Recently, I’ve been making an effort to scout out nearby antique stores and explore the many different objects within. I really enjoy the feeling of being surrounded by so many old world objects with countless long-forgotten stories. On these occasions, I’ve been coming across these lovely Wedgwood items almost wherever I look! Seeing as they are do seem to be a common antique shop item, I decided to do a bit of research into Wedgwood’s Jasper Ware.
Jasper Ware was first created by Josiah Wedgwood, an Englishman and the founder of Wedgwood Potteries. He started producing it in 1774 and it has been so popular it is still being produced today. The most common colour of Jasper Ware is the light, sky coloured blue called ‘Wedgwood Blue’ and is normally ornamented with raised white decoration in ‘relief’.
It’s creation was, at least in part, inspired by times of The Grand Tour. During the 17th and 18th centuries, it was common for wealthy young people to go abroad to continental Europe to improve their education; particularly in art, architecture and languages. One of the most important places to see was the city of Rome, but Paris and Florence would also be near the top of a English tourists list. In this period of travel, discovery, and learning about the world, interest in the ancient past was dramatically increased through archaeological discoveries at Pompeii and Herculaneum, and in Egypt under Napoleon. The English Grand Tourists then came home inspired and full to the brim with architectural and artistic ideas inspired by ancient Greece, Rome and Egypt. The decorative style that developed from this is called the Neo-Classical.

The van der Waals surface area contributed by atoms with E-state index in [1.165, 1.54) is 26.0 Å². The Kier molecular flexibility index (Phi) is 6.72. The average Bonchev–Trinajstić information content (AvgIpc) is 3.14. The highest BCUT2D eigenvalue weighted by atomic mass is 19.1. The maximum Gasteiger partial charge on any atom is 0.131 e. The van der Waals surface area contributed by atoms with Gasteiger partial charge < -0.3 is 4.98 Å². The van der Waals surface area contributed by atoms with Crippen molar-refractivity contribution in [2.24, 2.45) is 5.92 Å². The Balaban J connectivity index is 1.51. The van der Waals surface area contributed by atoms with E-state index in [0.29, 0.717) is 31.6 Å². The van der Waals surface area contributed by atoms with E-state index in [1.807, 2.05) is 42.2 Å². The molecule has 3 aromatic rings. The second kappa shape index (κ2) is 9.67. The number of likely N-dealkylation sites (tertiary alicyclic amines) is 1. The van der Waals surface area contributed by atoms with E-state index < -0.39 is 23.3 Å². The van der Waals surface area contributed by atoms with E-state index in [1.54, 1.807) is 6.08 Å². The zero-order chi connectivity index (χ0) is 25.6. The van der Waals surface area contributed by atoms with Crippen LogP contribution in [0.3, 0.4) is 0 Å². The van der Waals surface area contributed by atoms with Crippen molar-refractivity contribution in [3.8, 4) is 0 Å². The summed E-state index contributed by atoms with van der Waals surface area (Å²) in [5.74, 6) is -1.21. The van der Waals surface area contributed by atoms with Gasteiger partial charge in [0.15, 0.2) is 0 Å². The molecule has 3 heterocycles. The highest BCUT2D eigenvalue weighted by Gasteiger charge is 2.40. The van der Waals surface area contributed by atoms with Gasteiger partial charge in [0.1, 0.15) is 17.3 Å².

In this setting, Josiah Wedgwood discovered how to make a stone ware he called ‘Jasper Ware’. He decorated these with classical scenes in relief inspired by Roman cameos and artefacts like the Portland Vase. Using his unique Jasper stone ware, Josiah even managed to make a copy of this unique class vase in 1790. The original is currently at the British Museum.
Intrigued about how Jasper Ware is made, I found a couple of short videos produced by the Wedgwood Museum. To see how a Jasper Ware vase is made click here. A demo for creating the white ornamentation can be found here. Both videos are under five minutes.
Apparently once fired in the kiln; a piece of Jasper Ware will diminish by 15%! The skill required to make a piece of Jasper Ware amazes me, especially when I discovered that the white cameo decoration – also known as bas-relief – is made in small pieces and then applied by hand before firing!
Do you have a piece of Jasper Ware? Often they depict a scene from classical mythology. Perhaps you know of or can find out what scenes are represented on your piece. Comment on your findings below!